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The timber industry is headed into some promising times. It is simultaneously experiencing the cessation of negative events and the start of positive ones.

Negative Events

· The housing crisis is ending and domestic home production is once again on the rise.

· Excess supply and the resultant price declines from forced harvesting due to the Canadian pine beetle epidemic are nearly concluded.

Positive Events

· The sustaining Chinese economy combined with its paucity of forests creates excellent export potential.

· High oil prices increase the viability of biomass for heating and electricity.

· Increasing options for revenue as entitlements and conservation efforts become more prevalent.

While the industry is looking strong, we must look closer at the individual companies to ascertain which is in position to benefit the most in the upswing of the cycle.

Rayonier Inc. (RYN)

Rayonier is the most global of the timber REITs with 45% of its sales coming from outside the US. Pending the prosperity of China, RYN is in an excellent position to capitalize on exports with access to multiple West Coast ports and through its joint venture on timberland in New Zealand. Also contributing to its global stature, is its commanding lead in the specialty fibers business. At the 2012 REITWEEK conference in New York, RYN claimed to have access to fairly exclusive technology which makes them better at producing specialty fibers than its competitors. While demand for these fibers is steadily increasing, investors should keep an eye on the potential for more competitors as companies become adept at this specialized production.

Plum Creek Timber (PCL)

With 6.6mm acres, Plum Creek represents the nation's largest private owner of timberland. It is seeking to opportunistically sell about 1.1mm acres of its "non-strategic" land. Portioning it off and selling to individuals seems to be an option with projected market values ranging from $2000 to $4000 per acre. As PCL has a low cost of debt with a weighted average around 4% and sufficient EBITDA coverage of debt, it is in no hurry to divest of its land. Instead, PCL is strategically downsizing. While some acquisitions are being made, share repurchases of $428mm show management is more interested in creating per-share value than increasing overall company size. Since most of the repurchased shares were at a cost of under $37, and it now trades at $43.84, this maneuver seems accretive. In terms of PCL's positioning to glean benefit, it should experience a small but across the board effect due to its high diversification both geographically and by product output.

Potlatch Corp (PCH)

With all of its timberland in Idaho, Minnesota and Arkansas, Potlatch is the most concentrated of the timber REITs. This leads to a fairly binary outlook. If the US housing market booms, Potlatch is positioned for nearly its entire portfolio to experience large revenue growth. This boom would be further bolstered by its manufacturing plants located near each of its timberlands so it can prepare materials for housing and receive an even better margin. However, its relative lack of port access makes it less able to capitalize on international demand. Potlatch is really banking on domestic sales picking up.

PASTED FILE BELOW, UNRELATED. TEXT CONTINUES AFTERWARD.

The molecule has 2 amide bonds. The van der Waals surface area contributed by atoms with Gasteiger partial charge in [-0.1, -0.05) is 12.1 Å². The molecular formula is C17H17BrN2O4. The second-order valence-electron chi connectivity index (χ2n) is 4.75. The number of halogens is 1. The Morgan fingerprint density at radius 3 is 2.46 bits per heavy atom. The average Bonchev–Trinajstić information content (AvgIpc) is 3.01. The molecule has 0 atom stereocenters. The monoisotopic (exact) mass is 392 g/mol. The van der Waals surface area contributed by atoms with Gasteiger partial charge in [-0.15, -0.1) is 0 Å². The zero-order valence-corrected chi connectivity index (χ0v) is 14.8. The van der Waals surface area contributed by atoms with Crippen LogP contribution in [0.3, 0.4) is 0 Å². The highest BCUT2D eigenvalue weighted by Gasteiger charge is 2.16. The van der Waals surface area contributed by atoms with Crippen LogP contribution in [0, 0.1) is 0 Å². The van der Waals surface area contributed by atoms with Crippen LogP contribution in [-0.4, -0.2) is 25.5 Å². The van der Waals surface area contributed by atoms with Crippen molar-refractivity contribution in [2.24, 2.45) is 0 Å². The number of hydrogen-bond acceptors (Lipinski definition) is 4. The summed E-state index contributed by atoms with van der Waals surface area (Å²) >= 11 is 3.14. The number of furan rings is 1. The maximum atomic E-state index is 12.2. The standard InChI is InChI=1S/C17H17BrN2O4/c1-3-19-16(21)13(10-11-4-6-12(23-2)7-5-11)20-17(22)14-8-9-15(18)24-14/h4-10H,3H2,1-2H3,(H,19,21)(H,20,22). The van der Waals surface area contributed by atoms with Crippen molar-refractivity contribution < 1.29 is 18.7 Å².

Unlike the other timber REITs which seem like very stable investments, Potlatch has some balance sheet issues which make it a little riskier. It has a 6.9% weighted average cost of debt as compared to around 4% for the other timber REITs. Additionally, PCH's balance sheet includes $137mm dedicated to liability for pensions and other postretirement employee benefits. With total assets of $692mm and only $131mm in stockholders equity, that pension plan seems excessively large.

Weyerhauser Co (WY)

While Weyerhauser stands as a very prominent timber company with nearly $4B in land assets, it is less of a pure timber play than the aforementioned companies as it still participates heavily in non-land real estate. This portion of its business is largely dedicated to the building of single-family homes. Using Weyerhauser lumber processed in Weyerhauser mills to build Weyerhauser homes has created industry leading margins for its real estate business.

A recovery of the US housing market would doubly benefit WY through both its timber and real estate businesses. Additionally, West and East coast port access, along with over 300K acres of timberland in Uruguay provide excellent access to international markets.

Disclosure: This article is for informational purposes only. It is not a recommendation to buy or sell any security and is strictly the opinion of the writer.

Source: Which Timber REIT Is Right For Your Portfolio?